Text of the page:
Those of you who know Crete will be aware that Pachnes is the highest mountain in the Lefka Ori range, at 2453m. Its only 3m short of Mount Psiloritis, the highest in Crete. Aficianados threaten to build a stone obelisk on the top to rectify this shortcoming! And you can climb Pachnes in a day trip!
What its like
It’s a stunning experience, because about 200m above the tree line (about 1600m) the landscape changes. It becomes a totally alien moonscape. Barren, harsh, unforgiving and inhospitable, the mountains and valleys stretch away in every direction in glaring white.
There’s hardly any visible life. There are brilliant white perfect cones, long knife edged ridges, deep circular sinkholes. The quiet is complete, and, together with the landscape, a little ominous. But above the sky is a vivid enticing blue, white clouds scud across, making a striking contrast.
How to climb Pachnes in a day trip
Unless you are a really keen (or insane) hiker, you wouldn’t want to climb the whole way in a day. But for guests at Panokosmos, we have a way to do it. Starting from Panokosmos in the Apokoronas you first need to drive to Anopoli. Its a wonderfully quiet and peaceful plain, high above the south coast.
Then we arrange with brothers Manousos or Antonis at Anopoli Taverna
for you to be taken up in their pickup trucks to Rousies, a spot about 400m below the summit. If your bottom isn’t up to an hour long drive over dirt roads sitting on a hard bench, you can travel in comfort inside!
From there it’s a 2h walk (took us 2 ½ h but we are old!) to the top.
To clarify this “walk”, it is a fairly chunky hike with a bit of clambering over rock faces, long traverses over sloping solid rock, and some long paths in shale & gravel.
Madares – the high desert
Up in the heart of the White Mountains, Pachnes forms part of the Madares – the high desert. This is unique on earth, a limestone landscape subjected to over 200cm of rainfall, mostly as snow.
This makes it one of the wettest places in Europe. The word Pachnes means romantically “morning dew”or on the other hand more prosaically in Cretan “fog”!
Why is the Madares so barren? Because the limestone rocks are porous, crumble into scree and thus break down into sand and silt. There is nothing to retain water despite the immense rainfall. This falls mainly as snow which when it melts, disappears into the sinkholes which dot the landscape.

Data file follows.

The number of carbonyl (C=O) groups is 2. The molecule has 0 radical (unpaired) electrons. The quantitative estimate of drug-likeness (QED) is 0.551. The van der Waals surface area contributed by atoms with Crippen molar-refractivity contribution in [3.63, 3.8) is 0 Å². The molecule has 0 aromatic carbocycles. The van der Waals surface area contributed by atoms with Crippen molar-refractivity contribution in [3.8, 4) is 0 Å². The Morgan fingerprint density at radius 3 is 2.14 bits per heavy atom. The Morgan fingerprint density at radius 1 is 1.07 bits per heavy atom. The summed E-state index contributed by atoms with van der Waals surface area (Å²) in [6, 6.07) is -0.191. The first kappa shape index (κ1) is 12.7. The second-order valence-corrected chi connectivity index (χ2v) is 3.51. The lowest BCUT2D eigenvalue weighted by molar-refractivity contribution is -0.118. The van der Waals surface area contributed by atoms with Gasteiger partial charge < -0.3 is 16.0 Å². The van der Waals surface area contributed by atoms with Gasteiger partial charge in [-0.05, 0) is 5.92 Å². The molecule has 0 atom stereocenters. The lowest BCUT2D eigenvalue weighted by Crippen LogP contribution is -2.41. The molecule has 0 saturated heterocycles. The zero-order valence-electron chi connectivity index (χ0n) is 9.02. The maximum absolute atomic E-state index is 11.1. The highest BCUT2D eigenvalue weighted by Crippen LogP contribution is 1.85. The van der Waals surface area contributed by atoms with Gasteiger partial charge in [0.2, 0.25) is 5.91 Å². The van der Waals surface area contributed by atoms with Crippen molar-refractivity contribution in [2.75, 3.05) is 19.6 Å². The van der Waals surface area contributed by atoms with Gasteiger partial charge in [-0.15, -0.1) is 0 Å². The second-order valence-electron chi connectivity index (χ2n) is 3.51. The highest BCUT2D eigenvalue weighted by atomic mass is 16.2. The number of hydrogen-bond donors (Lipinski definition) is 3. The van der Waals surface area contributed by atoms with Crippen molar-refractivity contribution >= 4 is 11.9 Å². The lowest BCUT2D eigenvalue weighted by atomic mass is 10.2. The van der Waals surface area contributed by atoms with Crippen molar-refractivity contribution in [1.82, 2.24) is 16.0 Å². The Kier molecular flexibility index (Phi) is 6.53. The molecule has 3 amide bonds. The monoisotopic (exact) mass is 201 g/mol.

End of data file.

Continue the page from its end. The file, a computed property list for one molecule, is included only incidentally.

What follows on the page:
And why are there so many perfectly conical mountains, all with the same slope – which is apparently at an angle of 32 degrees? That is caused by frost breaking up the rock into scree. At steeper angles the scree rolls downhill. Any hollow gets filled, any projection gets shattered by frost therefore creating this slope.
What lives at 2400m?
Even at this altitude we saw sheep “grazing” – heaven knows what on. We saw tiny plants right on the summit.
There are thistles on the way up. However, you’d think the sheep spent more energy moving from one tiny plant to another than the energy they might provide!
Stand on the summit, take in the extraordinary views. For example, there’s the Aegean sea in the north and the Libyan in the south, the conical peaks, the sinkholes, the vivid whites and pinks of the rocks. Its an awesome experience.
And how to get back down again!
Surprisingly perhaps, tho there is no mobile phone signal on the way up, there is on the summit.
Very convenient to call Manousos to come to collect you. It will take you about an hour to get back down, just about the time it takes him to drive up to meet you! Then you have time for a great meal at the taverna before the drive back to Panokosmos.
The joys of Panokosmos
Of course you don’t have to stay at Panokosmos, but we’d love to see you here.
or taking a drive to see the sites. Chania is a great town to visit, particularly to go to the street markets, and of course you’ll want to get the benefits of the Cretan diet – be it the yoghurt and cheese, or the olive oil